Where do artists get their ideas? According to the Ancient Greeks, artistic inspiration came from one of the Muses, female deities who gave men the power to create. (The female artist hadn't yet been invited to the party.) The poet Hesiod expanded the three original muses to nine: Calliope, Clio, Erato, Euterpe, Melpomene, Polyhymnia, Terpsichore, Thalia and Urania. These benign creatures would give poets a laurel branch, the voice to sing their verse and special knowledge of the past and future.
As there were nine muses in Ancient Greece, I have chosen nine examples of notable literary muses throughout history. It has to be said that the role has evolved from deity to something more accessible. The love of an artist for his muse might be cerebral, but in recent times it's also likely to be physical. Some artists seek inspiration via pharmaceutical intoxication, others via romantic obsession. Perhaps the muse symbolizes the eternal mystery at the heart of creativity, or the eternal confusion between inspiration and intoxication.
Dante fell in love with Beatrice in fourteenth century Florence when both of them were nine years old. Beatrice appears as one of Dante's guides in the Divine Comedy, leading him to the Beatific Vision. The poet's love for Beatrice was idealized in the courtly love tradition in which the beloved is viewed as a deity. This is a muse in the old school mode: things hotted up later on.
When I was writing my novel Dark Aemilia
I was inspired by Shakespeare's later sonnets, which are thought to be written to a Dark Lady. No one knows her identity, but she was a mysterious woman who held him in sexual and emotional thrall. There are various candidates, but my choice is a feisty fellow artist. Aemilia Lanyer was the first woman to be published professionally as a poet in England. How would she feel about the sonnets? Not too happy, I suspect.
Unrequited love for Fanny Brawne drove John Keats to write some of his best and most intense poetry, including "La Belle Dame Sans Merci." His love sonnets are the true heirs of Shakespeare's intense outpourings of obsession and exquisite pain. Was it Keats's fragile health or his relationship with Brawne that led him to equate love with death in so many of his poems? Whatever the reality, no one can forget their vivid, febrile passion.
The story of Charles Dickens and his muse Ellen Ternan was recently dramatized in the movie The Invisible Woman. Ternan was young and beautiful, but also a blank slate onto which Dickens could project his fantasies. The film -- based on Claire Tomalin's biography -- suggests that Ternan's readiness to take Dickens as a lover had less to do with naivety than with a pragmatic attitude to the realities of her life. Her acting career had failed, and she had no money and no husband.
No one could have called Gonne invisible; she was a muse of a very different sort. William Butler Yeats wrote that when he met the red-haired Irish nationalist in 1889 "the troubles in my life began." Gonne rejected several marriage proposals on the basis that Yeats was neither a Catholic nor a revolutionary. But she lost her power to inspire his art when they finally consummated their relationship nearly 20 years after they first met.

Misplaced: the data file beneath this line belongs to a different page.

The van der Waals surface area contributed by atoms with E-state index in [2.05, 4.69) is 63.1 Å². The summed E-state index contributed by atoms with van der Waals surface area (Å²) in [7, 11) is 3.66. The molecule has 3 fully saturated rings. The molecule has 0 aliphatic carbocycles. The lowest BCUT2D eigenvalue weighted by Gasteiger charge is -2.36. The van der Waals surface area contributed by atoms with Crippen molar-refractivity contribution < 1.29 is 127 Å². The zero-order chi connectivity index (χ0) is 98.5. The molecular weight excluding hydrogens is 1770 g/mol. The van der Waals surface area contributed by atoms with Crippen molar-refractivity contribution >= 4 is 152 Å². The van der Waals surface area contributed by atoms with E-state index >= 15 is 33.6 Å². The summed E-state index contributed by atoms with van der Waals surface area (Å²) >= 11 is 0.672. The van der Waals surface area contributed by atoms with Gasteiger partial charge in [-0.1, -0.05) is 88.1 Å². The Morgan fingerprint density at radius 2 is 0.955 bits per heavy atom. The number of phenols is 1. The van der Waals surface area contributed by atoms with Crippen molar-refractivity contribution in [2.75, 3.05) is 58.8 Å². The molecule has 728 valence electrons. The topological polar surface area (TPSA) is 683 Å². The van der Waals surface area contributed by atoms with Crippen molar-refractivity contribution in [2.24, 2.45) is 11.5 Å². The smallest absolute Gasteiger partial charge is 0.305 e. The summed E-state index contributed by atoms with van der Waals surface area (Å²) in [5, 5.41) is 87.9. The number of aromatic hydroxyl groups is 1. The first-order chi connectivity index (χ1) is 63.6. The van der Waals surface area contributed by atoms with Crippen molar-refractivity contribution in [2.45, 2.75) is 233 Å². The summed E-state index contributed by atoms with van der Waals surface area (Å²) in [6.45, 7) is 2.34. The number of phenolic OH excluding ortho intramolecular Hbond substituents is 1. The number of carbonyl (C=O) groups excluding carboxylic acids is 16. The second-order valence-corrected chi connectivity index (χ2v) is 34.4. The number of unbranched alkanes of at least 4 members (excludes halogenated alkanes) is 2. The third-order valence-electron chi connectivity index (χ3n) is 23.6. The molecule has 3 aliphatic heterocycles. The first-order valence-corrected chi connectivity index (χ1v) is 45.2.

Another crazed and unhappy love affair that led to Great Art. Exotic, Haitian-born Duval was the inspiration for much of Charles Baudelaire's love poetry, and was also painted by Edward Manet. Baudelaire attempted suicide while Duval was his mistress, and his mother condemned her as a gold-digger, alcoholic and all round woman of ill-repute. Duval also inspired Angela Carter's short story "Black Venus."
Zelda was a witty, dazzling Southern Belle when F. Scott Fitzgerald first met her, and after their marriage he used extracts from her diary in his books. She was the model for Nicole Driver in Tender Is the Night, but also inspired Fitzgerald's wider vision of women in the Jazz Age, and his emphasis on a doomed hedonism. Plagued by mental problems, Sayre wrote her autobiographical novel Save Me the Waltz while in a sanatorium. Since her death in 1948, she has become a feminist icon.
The marriage between T.S Eliot and his wife Vivienne was stormy and unhappy, but initially she was essential to his poetic output. She typed up his work, and their relationship inspired several sections of his famous poem "The Waste Land." But she wasn't fulfilled by her function as muse: her passion was dancing. She died in an asylum in 1947, the year before Eliot won the Nobel Prize for Literature.
Things have moved on a little since the Ancient Greeks: not all muses are female. Neal Cassady was one of the icons of the Beat Generation and his wild, incoherent writing style inspired Jack Kerouac's Benzedrine-fueled On the Road. (It is fair to say that narcotics must take equal billing at least as the inspiration for Kerouac's work.) Cassady led a restless, itinerant life and was the model for Dean Moriarty in 'On the Road' and Cody Pomeray in other novels by Kerouac.
So there you have it. Love, passion, poetry, pain, suffering and drug-crazed self-destruction, although not necessarily in that order. Being a muse -- or channelling one -- is clearly a high risk occupation. And while we all know that suffering artists have a bad time, it's important to remember that the muse doesn't have control over the art they inspire. Shakespeare's verses addressed to his cruel mistress suggest that she was unfaithful, promiscuous and even had halitosis. Inspiring great art sounds like a bum deal to me. Maybe Zelda should have written more novels and danced fewer waltzes. If you want to ensure that the writing you engender is to your taste, the safest bet is to do it yourself.
Sally O'Reilly is the author of Dark Aemilia: A Novel of Shakespeare's Dark Lady (Picador, $26.00).
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